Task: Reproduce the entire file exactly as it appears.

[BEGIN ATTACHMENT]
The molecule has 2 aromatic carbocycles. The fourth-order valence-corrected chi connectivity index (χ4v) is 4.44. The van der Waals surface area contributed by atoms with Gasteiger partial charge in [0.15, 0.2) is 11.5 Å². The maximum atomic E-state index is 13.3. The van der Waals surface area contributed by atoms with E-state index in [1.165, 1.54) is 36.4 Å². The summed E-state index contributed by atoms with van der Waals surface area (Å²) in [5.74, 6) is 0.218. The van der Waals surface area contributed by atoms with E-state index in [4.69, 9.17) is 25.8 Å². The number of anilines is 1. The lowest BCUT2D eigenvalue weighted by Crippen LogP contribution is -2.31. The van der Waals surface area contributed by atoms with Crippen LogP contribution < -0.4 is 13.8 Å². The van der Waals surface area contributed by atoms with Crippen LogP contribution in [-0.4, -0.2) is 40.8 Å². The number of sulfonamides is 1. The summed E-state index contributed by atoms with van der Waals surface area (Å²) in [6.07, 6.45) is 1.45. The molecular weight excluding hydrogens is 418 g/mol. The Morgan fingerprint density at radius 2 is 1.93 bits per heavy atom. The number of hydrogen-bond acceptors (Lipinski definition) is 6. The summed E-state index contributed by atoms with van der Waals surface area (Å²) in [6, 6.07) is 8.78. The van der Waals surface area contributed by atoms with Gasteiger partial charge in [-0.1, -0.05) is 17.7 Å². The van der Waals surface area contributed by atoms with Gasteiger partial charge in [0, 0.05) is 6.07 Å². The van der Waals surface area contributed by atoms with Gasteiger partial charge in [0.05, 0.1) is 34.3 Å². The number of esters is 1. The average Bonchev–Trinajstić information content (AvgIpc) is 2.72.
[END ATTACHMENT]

The molecule has 2 aromatic carbocycles. The fourth-order valence-corrected chi connectivity index (χ4v) is 4.44. The van der Waals surface area contributed by atoms with Gasteiger partial charge in [0.15, 0.2) is 11.5 Å². The maximum atomic E-state index is 13.3. The van der Waals surface area contributed by atoms with E-state index in [1.165, 1.54) is 36.4 Å². The summed E-state index contributed by atoms with van der Waals surface area (Å²) in [5.74, 6) is 0.218. The van der Waals surface area contributed by atoms with E-state index in [4.69, 9.17) is 25.8 Å². The number of anilines is 1. The lowest BCUT2D eigenvalue weighted by Crippen LogP contribution is -2.31. The van der Waals surface area contributed by atoms with Crippen LogP contribution < -0.4 is 13.8 Å². The van der Waals surface area contributed by atoms with Crippen LogP contribution in [-0.4, -0.2) is 40.8 Å². The number of sulfonamides is 1. The summed E-state index contributed by atoms with van der Waals surface area (Å²) in [6.07, 6.45) is 1.45. The molecular weight excluding hydrogens is 418 g/mol. The Morgan fingerprint density at radius 2 is 1.93 bits per heavy atom. The number of hydrogen-bond acceptors (Lipinski definition) is 6. The summed E-state index contributed by atoms with van der Waals surface area (Å²) in [6, 6.07) is 8.78. The van der Waals surface area contributed by atoms with Gasteiger partial charge in [-0.1, -0.05) is 17.7 Å². The van der Waals surface area contributed by atoms with Gasteiger partial charge in [0, 0.05) is 6.07 Å². The van der Waals surface area contributed by atoms with Gasteiger partial charge in [0.05, 0.1) is 34.3 Å². The number of esters is 1. The average Bonchev–Trinajstić information content (AvgIpc) is 2.72.